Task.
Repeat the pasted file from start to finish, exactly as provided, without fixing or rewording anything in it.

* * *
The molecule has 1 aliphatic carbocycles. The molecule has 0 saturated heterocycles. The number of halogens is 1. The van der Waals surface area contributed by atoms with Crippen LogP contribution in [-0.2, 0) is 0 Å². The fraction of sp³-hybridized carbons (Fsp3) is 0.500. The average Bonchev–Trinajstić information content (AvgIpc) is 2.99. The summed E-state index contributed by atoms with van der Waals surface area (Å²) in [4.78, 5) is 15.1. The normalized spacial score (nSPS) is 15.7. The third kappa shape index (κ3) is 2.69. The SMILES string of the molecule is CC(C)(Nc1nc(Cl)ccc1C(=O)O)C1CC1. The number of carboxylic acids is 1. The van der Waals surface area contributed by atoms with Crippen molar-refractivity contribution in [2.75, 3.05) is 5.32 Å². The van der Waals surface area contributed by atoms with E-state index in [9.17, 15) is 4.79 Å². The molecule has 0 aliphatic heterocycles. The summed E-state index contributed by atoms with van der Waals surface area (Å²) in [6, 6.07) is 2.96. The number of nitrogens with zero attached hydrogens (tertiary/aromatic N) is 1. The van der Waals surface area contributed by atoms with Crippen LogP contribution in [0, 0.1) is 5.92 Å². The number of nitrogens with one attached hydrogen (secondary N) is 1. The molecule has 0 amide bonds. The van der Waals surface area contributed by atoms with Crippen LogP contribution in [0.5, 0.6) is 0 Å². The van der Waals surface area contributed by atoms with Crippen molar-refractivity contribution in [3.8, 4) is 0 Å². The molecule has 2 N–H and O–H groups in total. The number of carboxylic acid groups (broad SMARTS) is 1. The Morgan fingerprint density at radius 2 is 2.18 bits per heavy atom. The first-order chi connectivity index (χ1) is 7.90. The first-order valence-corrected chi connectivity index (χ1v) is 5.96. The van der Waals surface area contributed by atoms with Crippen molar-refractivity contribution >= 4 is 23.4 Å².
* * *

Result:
The molecule has 1 aliphatic carbocycles. The molecule has 0 saturated heterocycles. The number of halogens is 1. The van der Waals surface area contributed by atoms with Crippen LogP contribution in [-0.2, 0) is 0 Å². The fraction of sp³-hybridized carbons (Fsp3) is 0.500. The average Bonchev–Trinajstić information content (AvgIpc) is 2.99. The summed E-state index contributed by atoms with van der Waals surface area (Å²) in [4.78, 5) is 15.1. The normalized spacial score (nSPS) is 15.7. The third kappa shape index (κ3) is 2.69. The SMILES string of the molecule is CC(C)(Nc1nc(Cl)ccc1C(=O)O)C1CC1. The number of carboxylic acids is 1. The van der Waals surface area contributed by atoms with Crippen molar-refractivity contribution in [2.75, 3.05) is 5.32 Å². The van der Waals surface area contributed by atoms with E-state index in [9.17, 15) is 4.79 Å². The molecule has 0 aliphatic heterocycles. The summed E-state index contributed by atoms with van der Waals surface area (Å²) in [6, 6.07) is 2.96. The number of nitrogens with zero attached hydrogens (tertiary/aromatic N) is 1. The van der Waals surface area contributed by atoms with Crippen LogP contribution in [0, 0.1) is 5.92 Å². The number of nitrogens with one attached hydrogen (secondary N) is 1. The molecule has 0 amide bonds. The van der Waals surface area contributed by atoms with Crippen LogP contribution in [0.5, 0.6) is 0 Å². The van der Waals surface area contributed by atoms with Crippen molar-refractivity contribution in [3.8, 4) is 0 Å². The molecule has 2 N–H and O–H groups in total. The number of carboxylic acid groups (broad SMARTS) is 1. The Morgan fingerprint density at radius 2 is 2.18 bits per heavy atom. The first-order chi connectivity index (χ1) is 7.90. The first-order valence-corrected chi connectivity index (χ1v) is 5.96. The van der Waals surface area contributed by atoms with Crippen molar-refractivity contribution >= 4 is 23.4 Å².